Mac allowed himself a small laugh, “Sorry to tell you that hasn’t really changed. You may be 6 years older than Dean but you still look 19.”

“Thanks for reminding me,” he groused good-naturedly. “So, what’s up? I thought you’d be out training Dean until he begged for mercy. I hated those first few months. Heck, just thinking about it makes my arms ache.”

“It’s serious, Rich. Our world is about to change.” With that brief introduction, Duncan proceeded to fill Richie in on the events of the past 48 hours. Silence greeted his concluding words.

“Richie, you still with me?”

“Yeah, yeah. It’s just a lot to take in, you know.”

Duncan huffed his agreement, “Richie, I hate to ask, but did you ever find out anything about your parents?”

Richie cleared his throat, “Ah, wow,” he paused. “No, nothing we didn’t already know. At 2 years old I was left at the local hospital. Who turned me in and why was not in the records. You know the rest; I was put into foster care and no one ever came looking.” Richie’s voice grew quiet as the hurt of being abandoned surfaced again.

“I’m sorry, Rich.” Duncan knew that he was the first constant in Richie’s life after bouncing around in foster care and he hated reminding his friend of the years of neglect.

“Naw, it’s okay. I got over it. Hey...” he paused, “…think maybe I could come out there? I’d like to meet the new guy.”

Duncan wanted to say no since Bobby’s was getting crowded, but he heard the need in Richie’s voice. He had that same need to feel connected, and aside from Connor, Richie was the closest thing he had to a brother. “Sure Rich, the more the merrier.”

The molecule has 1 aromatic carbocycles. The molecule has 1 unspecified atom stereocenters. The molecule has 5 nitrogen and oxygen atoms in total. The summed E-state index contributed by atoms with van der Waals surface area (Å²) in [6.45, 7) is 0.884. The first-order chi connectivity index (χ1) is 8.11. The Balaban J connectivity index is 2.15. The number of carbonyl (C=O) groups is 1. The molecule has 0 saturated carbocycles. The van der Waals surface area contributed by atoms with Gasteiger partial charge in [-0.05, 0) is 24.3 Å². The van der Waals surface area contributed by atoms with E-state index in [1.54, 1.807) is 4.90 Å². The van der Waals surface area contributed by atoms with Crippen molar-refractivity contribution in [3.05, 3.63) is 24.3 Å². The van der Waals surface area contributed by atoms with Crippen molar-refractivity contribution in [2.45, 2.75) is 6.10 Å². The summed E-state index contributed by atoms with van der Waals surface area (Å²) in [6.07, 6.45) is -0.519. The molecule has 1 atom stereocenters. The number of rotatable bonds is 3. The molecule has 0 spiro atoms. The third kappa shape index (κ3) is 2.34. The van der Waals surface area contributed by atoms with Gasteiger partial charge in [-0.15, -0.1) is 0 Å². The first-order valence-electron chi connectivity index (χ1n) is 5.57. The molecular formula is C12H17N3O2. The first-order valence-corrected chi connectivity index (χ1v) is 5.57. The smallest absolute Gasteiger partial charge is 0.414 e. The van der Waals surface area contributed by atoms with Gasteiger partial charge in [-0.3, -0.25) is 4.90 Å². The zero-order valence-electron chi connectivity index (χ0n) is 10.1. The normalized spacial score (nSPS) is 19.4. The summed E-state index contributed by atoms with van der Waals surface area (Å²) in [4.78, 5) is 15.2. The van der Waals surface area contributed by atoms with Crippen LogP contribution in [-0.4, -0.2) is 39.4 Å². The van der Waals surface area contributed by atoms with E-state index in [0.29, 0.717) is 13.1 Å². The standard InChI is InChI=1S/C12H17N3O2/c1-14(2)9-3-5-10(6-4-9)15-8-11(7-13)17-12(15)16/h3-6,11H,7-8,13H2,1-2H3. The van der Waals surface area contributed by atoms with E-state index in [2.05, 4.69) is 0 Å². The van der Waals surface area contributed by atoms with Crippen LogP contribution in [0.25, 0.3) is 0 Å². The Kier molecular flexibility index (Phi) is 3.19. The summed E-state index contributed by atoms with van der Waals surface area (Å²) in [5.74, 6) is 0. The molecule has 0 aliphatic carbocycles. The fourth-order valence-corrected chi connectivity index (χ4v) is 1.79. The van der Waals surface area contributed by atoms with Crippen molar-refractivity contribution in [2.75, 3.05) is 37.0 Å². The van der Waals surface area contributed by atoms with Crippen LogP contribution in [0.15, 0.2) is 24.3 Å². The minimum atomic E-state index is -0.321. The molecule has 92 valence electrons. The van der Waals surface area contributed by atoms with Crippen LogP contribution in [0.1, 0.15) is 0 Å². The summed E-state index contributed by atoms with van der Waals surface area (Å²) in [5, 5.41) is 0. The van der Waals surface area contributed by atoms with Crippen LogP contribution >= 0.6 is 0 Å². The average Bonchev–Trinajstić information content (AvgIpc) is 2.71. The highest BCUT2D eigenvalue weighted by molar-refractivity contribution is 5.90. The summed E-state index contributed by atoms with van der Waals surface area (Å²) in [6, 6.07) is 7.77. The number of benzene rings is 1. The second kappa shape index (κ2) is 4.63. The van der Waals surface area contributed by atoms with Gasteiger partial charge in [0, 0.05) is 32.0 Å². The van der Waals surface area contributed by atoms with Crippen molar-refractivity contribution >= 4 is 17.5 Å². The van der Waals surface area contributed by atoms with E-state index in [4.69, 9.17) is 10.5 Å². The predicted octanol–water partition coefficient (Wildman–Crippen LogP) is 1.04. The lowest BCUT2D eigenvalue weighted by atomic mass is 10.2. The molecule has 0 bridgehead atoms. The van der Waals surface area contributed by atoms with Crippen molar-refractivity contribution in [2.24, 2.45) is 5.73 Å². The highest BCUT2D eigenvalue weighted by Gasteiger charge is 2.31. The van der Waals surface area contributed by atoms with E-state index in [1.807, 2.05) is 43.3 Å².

Richie gave Mac the rest of the details that he’d collected from his search years ago and said goodbye.

Duncan hung up feeling worse.

He headed out to share what little information he had with the others. He passed Joe, who was pacing and yelling into his phone, “…unbelievable. Well, that’s not acceptable…” His rant was cut off as Duncan stepped outside and the door shut behind him.

Four faces turned expectantly in his direction. Duncan relayed the information from the brief conversation along with the fact that Richie would be joining them late tomorrow. “Sorry, Bobby. I know it’s getting crowded but I couldn’t say no.”

Bobby nodded, “Not a problem. He’s family right?”

Duncan smiled, “Yeah, he is. Plus, he’s only been Immortal for 15 years. If it’s possible to track down anyone’s history, it should be his.”

“Well then, I might be able to find out more,” Sam offered.

“Let Sam have a crack at it. There isn’t anyone better than my little brother at forcing the internet to cooperate.” The pride in Dean’s voice was unmistakable and his deliberate use of the phrase “little brother” was not lost on Duncan either.

“Sure, I’m not what you’d call computer savvy.” Duncan handed his notes over. “Knock yourself out.”

Bobby spoke up, “I’m going to go through my library. I’ve never really looked for information about Immortals. Never know what I might find.” Sam and Bobby disappeared into the house.